Free Press Report Finds Electoral Coverage in Denver Doesn’t Offset Lies in Political Ads

Airing misleading ads could be a liability for local TV affiliates
Contact Info: 

Jenn Ettinger, 202-265-1490 ext. 35

WASHINGTON – On Tuesday, Free Press released Money, News and Deception in Denver, a report focusing on the five third-party groups buying the most political ad time in Denver, host city to the Oct. 3 presidential debate.

The report takes an in-depth look at political coverage on the local ABC, CBS, Fox and NBC affiliates and asks whether newscasts are doing enough to investigate the claims made in ads produced by American Crossroads/Crossroads GPS, Americans for Prosperity, House Majority PAC, Priorities USA Action and Restore Our Future.

Since August, these five groups have signed contracts with Denver’s affiliates to air 4,954 ads in the local market, paying more than $6.5 million to secure the spots. And yet these stations devoted only 10 minutes and 45 seconds to fact-checking ads from these groups. That’s a ratio of 1 minute of news for every 162 minutes of political ads.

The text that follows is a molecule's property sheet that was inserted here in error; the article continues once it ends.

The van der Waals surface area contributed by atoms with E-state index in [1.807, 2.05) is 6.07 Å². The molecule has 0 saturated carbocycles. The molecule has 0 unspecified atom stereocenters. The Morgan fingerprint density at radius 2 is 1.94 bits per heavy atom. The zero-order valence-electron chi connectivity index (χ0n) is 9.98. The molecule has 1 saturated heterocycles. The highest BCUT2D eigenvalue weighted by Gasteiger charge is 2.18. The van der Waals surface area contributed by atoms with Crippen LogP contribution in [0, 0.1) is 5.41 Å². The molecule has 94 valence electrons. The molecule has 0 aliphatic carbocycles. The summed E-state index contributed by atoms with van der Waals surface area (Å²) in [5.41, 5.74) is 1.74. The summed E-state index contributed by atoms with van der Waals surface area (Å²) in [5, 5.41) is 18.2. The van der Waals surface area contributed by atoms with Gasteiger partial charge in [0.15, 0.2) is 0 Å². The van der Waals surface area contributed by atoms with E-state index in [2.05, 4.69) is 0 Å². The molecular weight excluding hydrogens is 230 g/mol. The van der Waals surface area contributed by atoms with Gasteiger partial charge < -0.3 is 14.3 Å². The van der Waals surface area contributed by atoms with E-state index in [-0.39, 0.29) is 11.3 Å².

The report also found that stations kept airing ads even after their own journalists found that the groups were spreading false or misleading information.

Local television stations are legally required to air federal candidates’ ads, whether they’re accurate or not. However, this requirement does not apply to ads from “non-candidate” groups like the Super PACs and tax-exempt 501(c)(4)s that are the focus of the Free Press report.

“Stations can be held liable for knowingly airing false or deceptive advertising content in ads from third-party groups,” said Timothy Karr, Free Press senior director of strategy. “While some Denver stations have fact-checked political ads, these efforts aren’t enough to offset the deluge of misleading spots.”

According to Money, News and Deception in Denver, the city’s affiliates will air thousands of ads from three of the five groups through Election Day.

“Denver stations have done better than those in other markets at examining the claims in political ads, but they’ve stopped far short of refusing ads from groups that mislead viewers,” Karr said. “Lying is a liability not only for Super PACs and other groups that produce dishonest ads, but also for the stations that air them.”

A previous Free Press report, Left in the Dark, found that local TV newscasts in Charlotte, Cleveland, Las Vegas, Milwaukee and Tampa ignored deceptive ads — even as the stations raked in millions from airing them.

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